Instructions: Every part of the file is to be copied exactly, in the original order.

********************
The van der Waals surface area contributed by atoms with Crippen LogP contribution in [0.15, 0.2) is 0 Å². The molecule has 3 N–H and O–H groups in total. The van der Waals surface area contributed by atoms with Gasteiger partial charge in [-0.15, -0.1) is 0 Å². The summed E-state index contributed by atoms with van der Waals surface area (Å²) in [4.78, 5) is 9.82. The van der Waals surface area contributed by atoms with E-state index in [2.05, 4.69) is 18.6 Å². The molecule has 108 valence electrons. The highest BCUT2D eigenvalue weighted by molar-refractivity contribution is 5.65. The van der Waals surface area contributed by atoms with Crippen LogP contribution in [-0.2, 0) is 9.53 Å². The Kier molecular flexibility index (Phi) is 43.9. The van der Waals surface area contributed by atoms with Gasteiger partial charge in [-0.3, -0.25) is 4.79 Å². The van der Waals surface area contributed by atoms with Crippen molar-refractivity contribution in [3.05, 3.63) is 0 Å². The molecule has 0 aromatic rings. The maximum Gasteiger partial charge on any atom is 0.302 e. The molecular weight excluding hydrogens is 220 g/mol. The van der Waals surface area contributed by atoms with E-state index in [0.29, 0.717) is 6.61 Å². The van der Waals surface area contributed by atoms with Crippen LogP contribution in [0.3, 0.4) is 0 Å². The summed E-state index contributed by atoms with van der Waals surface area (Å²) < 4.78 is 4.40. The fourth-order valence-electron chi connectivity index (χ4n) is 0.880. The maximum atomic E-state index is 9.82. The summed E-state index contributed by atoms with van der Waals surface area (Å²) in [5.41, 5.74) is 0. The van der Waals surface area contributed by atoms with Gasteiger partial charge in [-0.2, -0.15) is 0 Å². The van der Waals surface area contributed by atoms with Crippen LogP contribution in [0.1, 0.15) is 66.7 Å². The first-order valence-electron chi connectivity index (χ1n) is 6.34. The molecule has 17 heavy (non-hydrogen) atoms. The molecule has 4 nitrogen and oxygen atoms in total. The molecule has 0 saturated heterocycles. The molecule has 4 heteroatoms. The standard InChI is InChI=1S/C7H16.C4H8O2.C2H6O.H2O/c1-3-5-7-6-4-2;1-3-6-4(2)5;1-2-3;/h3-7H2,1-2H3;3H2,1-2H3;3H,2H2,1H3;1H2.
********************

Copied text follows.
The van der Waals surface area contributed by atoms with Crippen LogP contribution in [0.15, 0.2) is 0 Å². The molecule has 3 N–H and O–H groups in total. The van der Waals surface area contributed by atoms with Gasteiger partial charge in [-0.15, -0.1) is 0 Å². The summed E-state index contributed by atoms with van der Waals surface area (Å²) in [4.78, 5) is 9.82. The van der Waals surface area contributed by atoms with E-state index in [2.05, 4.69) is 18.6 Å². The molecule has 108 valence electrons. The highest BCUT2D eigenvalue weighted by molar-refractivity contribution is 5.65. The van der Waals surface area contributed by atoms with Crippen LogP contribution in [-0.2, 0) is 9.53 Å². The Kier molecular flexibility index (Phi) is 43.9. The van der Waals surface area contributed by atoms with Gasteiger partial charge in [-0.3, -0.25) is 4.79 Å². The van der Waals surface area contributed by atoms with Crippen molar-refractivity contribution in [3.05, 3.63) is 0 Å². The molecule has 0 aromatic rings. The maximum Gasteiger partial charge on any atom is 0.302 e. The molecular weight excluding hydrogens is 220 g/mol. The van der Waals surface area contributed by atoms with E-state index in [0.29, 0.717) is 6.61 Å². The van der Waals surface area contributed by atoms with Crippen LogP contribution in [0.3, 0.4) is 0 Å². The summed E-state index contributed by atoms with van der Waals surface area (Å²) < 4.78 is 4.40. The fourth-order valence-electron chi connectivity index (χ4n) is 0.880. The maximum atomic E-state index is 9.82. The summed E-state index contributed by atoms with van der Waals surface area (Å²) in [5.41, 5.74) is 0. The van der Waals surface area contributed by atoms with Gasteiger partial charge in [-0.2, -0.15) is 0 Å². The van der Waals surface area contributed by atoms with Crippen LogP contribution in [0.1, 0.15) is 66.7 Å². The first-order valence-electron chi connectivity index (χ1n) is 6.34. The molecule has 17 heavy (non-hydrogen) atoms. The molecule has 4 nitrogen and oxygen atoms in total. The molecule has 0 saturated heterocycles. The molecule has 4 heteroatoms. The standard InChI is InChI=1S/C7H16.C4H8O2.C2H6O.H2O/c1-3-5-7-6-4-2;1-3-6-4(2)5;1-2-3;/h3-7H2,1-2H3;3H2,1-2H3;3H,2H2,1H3;1H2.